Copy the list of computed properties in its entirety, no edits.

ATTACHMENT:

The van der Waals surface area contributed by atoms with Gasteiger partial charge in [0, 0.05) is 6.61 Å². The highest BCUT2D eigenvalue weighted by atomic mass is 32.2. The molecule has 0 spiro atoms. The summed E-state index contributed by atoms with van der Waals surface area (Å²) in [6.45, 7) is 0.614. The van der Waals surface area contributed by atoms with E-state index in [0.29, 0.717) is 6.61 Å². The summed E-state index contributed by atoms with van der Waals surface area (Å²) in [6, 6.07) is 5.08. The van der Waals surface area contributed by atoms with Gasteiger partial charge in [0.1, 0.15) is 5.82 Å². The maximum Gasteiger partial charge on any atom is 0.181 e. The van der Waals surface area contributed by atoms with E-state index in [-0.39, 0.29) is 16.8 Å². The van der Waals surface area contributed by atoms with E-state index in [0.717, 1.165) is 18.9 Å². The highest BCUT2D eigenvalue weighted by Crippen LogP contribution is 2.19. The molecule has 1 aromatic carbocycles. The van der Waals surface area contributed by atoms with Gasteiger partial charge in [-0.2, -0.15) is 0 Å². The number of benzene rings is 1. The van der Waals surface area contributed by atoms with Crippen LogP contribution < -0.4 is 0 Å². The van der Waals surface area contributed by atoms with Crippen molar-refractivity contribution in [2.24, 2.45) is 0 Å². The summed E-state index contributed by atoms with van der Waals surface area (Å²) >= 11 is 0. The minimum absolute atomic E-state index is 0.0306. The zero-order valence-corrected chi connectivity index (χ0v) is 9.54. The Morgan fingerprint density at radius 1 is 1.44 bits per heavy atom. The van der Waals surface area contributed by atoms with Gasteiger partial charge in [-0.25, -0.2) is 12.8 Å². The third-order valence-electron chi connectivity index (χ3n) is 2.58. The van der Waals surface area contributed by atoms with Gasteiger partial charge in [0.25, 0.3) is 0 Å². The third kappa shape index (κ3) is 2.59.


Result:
The van der Waals surface area contributed by atoms with Gasteiger partial charge in [0, 0.05) is 6.61 Å². The highest BCUT2D eigenvalue weighted by atomic mass is 32.2. The molecule has 0 spiro atoms. The summed E-state index contributed by atoms with van der Waals surface area (Å²) in [6.45, 7) is 0.614. The van der Waals surface area contributed by atoms with E-state index in [0.29, 0.717) is 6.61 Å². The summed E-state index contributed by atoms with van der Waals surface area (Å²) in [6, 6.07) is 5.08. The van der Waals surface area contributed by atoms with Gasteiger partial charge in [0.1, 0.15) is 5.82 Å². The maximum Gasteiger partial charge on any atom is 0.181 e. The van der Waals surface area contributed by atoms with E-state index in [-0.39, 0.29) is 16.8 Å². The van der Waals surface area contributed by atoms with E-state index in [0.717, 1.165) is 18.9 Å². The highest BCUT2D eigenvalue weighted by Crippen LogP contribution is 2.19. The molecule has 1 aromatic carbocycles. The van der Waals surface area contributed by atoms with Gasteiger partial charge in [-0.2, -0.15) is 0 Å². The number of benzene rings is 1. The van der Waals surface area contributed by atoms with Crippen LogP contribution < -0.4 is 0 Å². The van der Waals surface area contributed by atoms with Crippen molar-refractivity contribution in [2.24, 2.45) is 0 Å². The summed E-state index contributed by atoms with van der Waals surface area (Å²) >= 11 is 0. The minimum absolute atomic E-state index is 0.0306. The zero-order valence-corrected chi connectivity index (χ0v) is 9.54. The Morgan fingerprint density at radius 1 is 1.44 bits per heavy atom. The van der Waals surface area contributed by atoms with Gasteiger partial charge in [-0.25, -0.2) is 12.8 Å². The third-order valence-electron chi connectivity index (χ3n) is 2.58. The van der Waals surface area contributed by atoms with Gasteiger partial charge in [0.25, 0.3) is 0 Å². The third kappa shape index (κ3) is 2.59.